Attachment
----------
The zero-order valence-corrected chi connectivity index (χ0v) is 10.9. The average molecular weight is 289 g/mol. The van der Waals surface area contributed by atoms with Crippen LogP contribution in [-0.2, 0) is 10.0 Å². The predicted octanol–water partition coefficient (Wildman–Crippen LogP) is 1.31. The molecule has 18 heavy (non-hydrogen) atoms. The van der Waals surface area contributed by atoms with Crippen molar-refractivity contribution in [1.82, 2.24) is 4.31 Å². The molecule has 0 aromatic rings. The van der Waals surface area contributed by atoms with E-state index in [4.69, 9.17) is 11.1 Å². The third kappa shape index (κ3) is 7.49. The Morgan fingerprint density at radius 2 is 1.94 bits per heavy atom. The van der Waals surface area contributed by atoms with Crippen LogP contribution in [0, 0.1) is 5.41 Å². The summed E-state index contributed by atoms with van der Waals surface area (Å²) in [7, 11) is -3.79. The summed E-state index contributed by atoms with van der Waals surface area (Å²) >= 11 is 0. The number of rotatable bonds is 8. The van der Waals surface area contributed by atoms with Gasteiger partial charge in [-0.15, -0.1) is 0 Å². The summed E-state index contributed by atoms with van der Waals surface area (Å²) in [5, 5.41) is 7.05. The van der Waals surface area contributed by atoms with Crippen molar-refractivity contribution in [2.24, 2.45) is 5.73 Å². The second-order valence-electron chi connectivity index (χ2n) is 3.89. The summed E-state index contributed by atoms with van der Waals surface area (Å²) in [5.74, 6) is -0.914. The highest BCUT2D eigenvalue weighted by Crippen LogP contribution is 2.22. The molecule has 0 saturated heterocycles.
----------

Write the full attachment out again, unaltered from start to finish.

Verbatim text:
The zero-order valence-corrected chi connectivity index (χ0v) is 10.9. The average molecular weight is 289 g/mol. The van der Waals surface area contributed by atoms with Crippen LogP contribution in [-0.2, 0) is 10.0 Å². The predicted octanol–water partition coefficient (Wildman–Crippen LogP) is 1.31. The molecule has 18 heavy (non-hydrogen) atoms. The van der Waals surface area contributed by atoms with Crippen molar-refractivity contribution in [1.82, 2.24) is 4.31 Å². The molecule has 0 aromatic rings. The van der Waals surface area contributed by atoms with E-state index in [4.69, 9.17) is 11.1 Å². The third kappa shape index (κ3) is 7.49. The Morgan fingerprint density at radius 2 is 1.94 bits per heavy atom. The van der Waals surface area contributed by atoms with Crippen LogP contribution in [0, 0.1) is 5.41 Å². The summed E-state index contributed by atoms with van der Waals surface area (Å²) in [7, 11) is -3.79. The summed E-state index contributed by atoms with van der Waals surface area (Å²) >= 11 is 0. The number of rotatable bonds is 8. The van der Waals surface area contributed by atoms with Gasteiger partial charge in [-0.15, -0.1) is 0 Å². The summed E-state index contributed by atoms with van der Waals surface area (Å²) in [5, 5.41) is 7.05. The van der Waals surface area contributed by atoms with Crippen molar-refractivity contribution in [2.24, 2.45) is 5.73 Å². The second-order valence-electron chi connectivity index (χ2n) is 3.89. The summed E-state index contributed by atoms with van der Waals surface area (Å²) in [5.74, 6) is -0.914. The highest BCUT2D eigenvalue weighted by Crippen LogP contribution is 2.22. The molecule has 0 saturated heterocycles.